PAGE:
Adolphus Sterne de Nacogdoches, Albert Moses Levy, Jacob and Phineas De Cordova, Simon Mussina, Henri Castro, and Michael Seeligson are just a few of the renowned Jewish Texans who have left an indelible mark on the Lone Star State. According to a report, 90 percent of Jewish households in the Houston area are actively engaged in some way, whether through home celebrations, synagogue memberships, or other forms of participation. The trunk of Shapiro, which today welcomes visitors to the recently opened Museum of the Southern Jewish Experience in New Orleans, is part of a lesser-known history of Jews in the United States, in which Texas plays a pivotal role. While some smaller towns that characterized the beginning of Southern Jewish life may have experienced a decline, other cities are in the midst of a revival. Prominent Texan Jews include the late retailer Stanley Marcus, who was a longtime CEO of Dallas-based Neiman-Marcus, and Michael Dell, founder and CEO of Dell Computer.
The well-known story of American Jews is a journey from Central and Eastern Europe to Ellis Island, and then to New York or to a large urban center in the north. Organized Judaism in Texas began in Galveston with the establishment of the first Jewish cemetery in Texas in 1852. With each new anti-Jewish incident in Texas, the Jewish community is sandwiched between two symbols. In 1856, the first organized Jewish services were held at the home of Isadore Dyer, a Galveston resident. Temple Beth-El is known as one of the state's most progressive Reform Jewish congregations due to its open support for the LGBT Jewish community, while B'nai Abraham, currently led by Rabbi Leon Toubin, is the oldest Orthodox synagogue in the state.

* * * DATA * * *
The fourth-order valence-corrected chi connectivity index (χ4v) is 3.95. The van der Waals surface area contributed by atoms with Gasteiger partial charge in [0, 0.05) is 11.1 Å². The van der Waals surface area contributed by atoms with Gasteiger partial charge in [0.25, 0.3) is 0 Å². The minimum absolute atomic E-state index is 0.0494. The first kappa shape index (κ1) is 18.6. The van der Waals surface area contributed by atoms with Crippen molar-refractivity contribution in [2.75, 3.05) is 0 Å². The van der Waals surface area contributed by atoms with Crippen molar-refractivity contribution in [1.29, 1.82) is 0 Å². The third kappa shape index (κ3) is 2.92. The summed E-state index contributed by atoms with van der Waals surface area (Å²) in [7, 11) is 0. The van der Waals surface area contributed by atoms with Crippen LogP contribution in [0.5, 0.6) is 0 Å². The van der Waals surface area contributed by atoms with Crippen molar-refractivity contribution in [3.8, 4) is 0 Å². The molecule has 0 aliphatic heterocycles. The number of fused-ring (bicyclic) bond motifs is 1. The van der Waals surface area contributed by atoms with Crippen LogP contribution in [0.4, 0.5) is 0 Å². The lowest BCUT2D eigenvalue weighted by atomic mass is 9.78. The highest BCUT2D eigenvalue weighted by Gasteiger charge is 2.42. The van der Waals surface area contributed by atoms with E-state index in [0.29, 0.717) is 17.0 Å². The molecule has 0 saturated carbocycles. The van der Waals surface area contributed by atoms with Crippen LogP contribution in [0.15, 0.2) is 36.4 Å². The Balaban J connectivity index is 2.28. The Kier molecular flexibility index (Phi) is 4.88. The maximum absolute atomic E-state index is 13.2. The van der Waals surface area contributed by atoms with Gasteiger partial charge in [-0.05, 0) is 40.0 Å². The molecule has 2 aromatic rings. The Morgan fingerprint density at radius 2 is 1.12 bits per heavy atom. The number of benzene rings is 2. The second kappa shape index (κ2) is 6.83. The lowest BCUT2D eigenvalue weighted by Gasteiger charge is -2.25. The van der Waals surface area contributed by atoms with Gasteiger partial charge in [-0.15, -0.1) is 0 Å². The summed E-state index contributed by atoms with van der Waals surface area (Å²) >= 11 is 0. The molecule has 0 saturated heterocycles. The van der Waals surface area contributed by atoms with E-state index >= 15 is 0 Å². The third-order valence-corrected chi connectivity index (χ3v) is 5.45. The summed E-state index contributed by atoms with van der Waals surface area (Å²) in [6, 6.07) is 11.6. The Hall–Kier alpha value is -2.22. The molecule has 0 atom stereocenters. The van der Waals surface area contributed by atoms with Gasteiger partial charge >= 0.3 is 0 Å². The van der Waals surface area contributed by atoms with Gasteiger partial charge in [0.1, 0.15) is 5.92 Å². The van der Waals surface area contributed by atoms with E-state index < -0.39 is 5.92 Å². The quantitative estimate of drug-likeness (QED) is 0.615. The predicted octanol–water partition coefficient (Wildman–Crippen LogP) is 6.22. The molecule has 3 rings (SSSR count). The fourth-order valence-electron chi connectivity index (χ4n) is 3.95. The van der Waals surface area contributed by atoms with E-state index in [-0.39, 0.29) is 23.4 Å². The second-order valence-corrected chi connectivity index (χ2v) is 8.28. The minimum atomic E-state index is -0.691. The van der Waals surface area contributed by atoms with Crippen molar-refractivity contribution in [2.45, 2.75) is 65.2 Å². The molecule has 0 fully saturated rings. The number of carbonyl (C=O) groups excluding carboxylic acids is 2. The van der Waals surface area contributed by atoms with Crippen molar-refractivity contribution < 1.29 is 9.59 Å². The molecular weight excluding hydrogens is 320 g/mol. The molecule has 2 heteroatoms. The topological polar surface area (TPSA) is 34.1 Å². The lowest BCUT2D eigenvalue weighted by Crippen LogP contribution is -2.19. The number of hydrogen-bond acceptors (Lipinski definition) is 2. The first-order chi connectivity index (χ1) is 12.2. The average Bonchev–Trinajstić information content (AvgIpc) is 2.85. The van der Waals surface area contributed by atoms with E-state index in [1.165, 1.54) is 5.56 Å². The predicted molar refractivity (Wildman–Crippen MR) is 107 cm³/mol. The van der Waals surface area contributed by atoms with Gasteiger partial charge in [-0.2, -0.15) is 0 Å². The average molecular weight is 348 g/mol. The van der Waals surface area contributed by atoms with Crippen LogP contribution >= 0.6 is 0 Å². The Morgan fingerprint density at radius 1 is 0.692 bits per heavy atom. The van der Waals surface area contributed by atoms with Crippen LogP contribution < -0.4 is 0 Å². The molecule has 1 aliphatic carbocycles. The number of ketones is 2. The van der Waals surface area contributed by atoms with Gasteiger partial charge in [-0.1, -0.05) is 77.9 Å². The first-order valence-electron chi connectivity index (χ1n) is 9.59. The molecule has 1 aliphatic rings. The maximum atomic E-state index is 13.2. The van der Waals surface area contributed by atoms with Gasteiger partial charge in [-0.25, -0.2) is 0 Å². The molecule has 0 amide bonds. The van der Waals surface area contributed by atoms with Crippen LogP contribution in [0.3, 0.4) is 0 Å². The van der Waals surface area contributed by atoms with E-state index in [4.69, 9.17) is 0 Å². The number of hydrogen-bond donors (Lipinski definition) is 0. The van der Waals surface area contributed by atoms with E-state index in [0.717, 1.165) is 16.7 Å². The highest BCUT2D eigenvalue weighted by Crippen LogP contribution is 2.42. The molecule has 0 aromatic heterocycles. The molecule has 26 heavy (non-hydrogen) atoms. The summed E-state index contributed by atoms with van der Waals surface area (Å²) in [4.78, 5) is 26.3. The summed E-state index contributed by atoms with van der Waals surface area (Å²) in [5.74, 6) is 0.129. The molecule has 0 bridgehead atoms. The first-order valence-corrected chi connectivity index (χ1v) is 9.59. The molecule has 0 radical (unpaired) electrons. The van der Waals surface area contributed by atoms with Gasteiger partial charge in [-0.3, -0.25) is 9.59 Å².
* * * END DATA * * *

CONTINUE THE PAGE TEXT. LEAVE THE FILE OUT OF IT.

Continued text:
Annual kosher chilli preparation activities reflect how those Jewish families created a new community and a new home here in Texas. Despite their vulnerability to anti-Semitism, some white Jews also participated in struggles for labor rights, civil rights, prison reforms, and more. Leaders such as Jacob Schiff from New York devised a plan to redirect the flow of Jewish immigrants to another part of the country both to alleviate the burden of host communities and to subtly force newcomers to assimilate instead of crowding into impoverished enclaves. Today's Jewish Texans are proud to be part of this rich history and continue to make their mark on Texas culture. From prominent business leaders like Stanley Marcus and Michael Dell to religious leaders like Rabbi Leon Toubin and activists like Jacob Schiff, Jews have been an integral part of Texas history for centuries. The story of Jews in Texas is one that is often overlooked but is nonetheless an important part of our state's history. From their humble beginnings as immigrants seeking refuge from persecution to their current status as respected members of society, Jews have played an important role in shaping Texas into what it is today. The legacy left by these famous Jewish Texans will continue to be remembered for generations to come.